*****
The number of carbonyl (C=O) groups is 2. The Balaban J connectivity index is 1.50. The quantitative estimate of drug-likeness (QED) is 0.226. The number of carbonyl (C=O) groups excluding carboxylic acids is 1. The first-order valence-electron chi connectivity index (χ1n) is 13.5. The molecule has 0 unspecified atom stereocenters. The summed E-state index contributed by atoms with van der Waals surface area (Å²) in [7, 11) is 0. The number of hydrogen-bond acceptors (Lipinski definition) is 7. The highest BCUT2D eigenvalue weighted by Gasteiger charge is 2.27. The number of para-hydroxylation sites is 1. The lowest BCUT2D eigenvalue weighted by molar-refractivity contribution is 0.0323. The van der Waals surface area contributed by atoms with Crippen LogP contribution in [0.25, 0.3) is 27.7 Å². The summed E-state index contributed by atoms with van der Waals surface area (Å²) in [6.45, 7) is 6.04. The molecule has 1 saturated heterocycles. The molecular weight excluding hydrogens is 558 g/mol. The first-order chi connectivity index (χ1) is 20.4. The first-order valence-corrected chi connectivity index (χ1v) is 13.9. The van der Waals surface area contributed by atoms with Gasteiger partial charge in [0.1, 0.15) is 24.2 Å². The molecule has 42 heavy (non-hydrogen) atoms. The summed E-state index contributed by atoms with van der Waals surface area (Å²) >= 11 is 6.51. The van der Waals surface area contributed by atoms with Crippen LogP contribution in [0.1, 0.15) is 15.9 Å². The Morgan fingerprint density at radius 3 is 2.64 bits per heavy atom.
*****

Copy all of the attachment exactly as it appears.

The number of carbonyl (C=O) groups is 2. The Balaban J connectivity index is 1.50. The quantitative estimate of drug-likeness (QED) is 0.226. The number of carbonyl (C=O) groups excluding carboxylic acids is 1. The first-order valence-electron chi connectivity index (χ1n) is 13.5. The molecule has 0 unspecified atom stereocenters. The summed E-state index contributed by atoms with van der Waals surface area (Å²) in [7, 11) is 0. The number of hydrogen-bond acceptors (Lipinski definition) is 7. The highest BCUT2D eigenvalue weighted by Gasteiger charge is 2.27. The number of para-hydroxylation sites is 1. The lowest BCUT2D eigenvalue weighted by molar-refractivity contribution is 0.0323. The van der Waals surface area contributed by atoms with Crippen LogP contribution in [0.25, 0.3) is 27.7 Å². The summed E-state index contributed by atoms with van der Waals surface area (Å²) in [6.45, 7) is 6.04. The molecule has 1 saturated heterocycles. The molecular weight excluding hydrogens is 558 g/mol. The first-order chi connectivity index (χ1) is 20.4. The first-order valence-corrected chi connectivity index (χ1v) is 13.9. The van der Waals surface area contributed by atoms with Gasteiger partial charge in [0.1, 0.15) is 24.2 Å². The molecule has 42 heavy (non-hydrogen) atoms. The summed E-state index contributed by atoms with van der Waals surface area (Å²) >= 11 is 6.51. The van der Waals surface area contributed by atoms with Crippen LogP contribution in [0.1, 0.15) is 15.9 Å². The Morgan fingerprint density at radius 3 is 2.64 bits per heavy atom.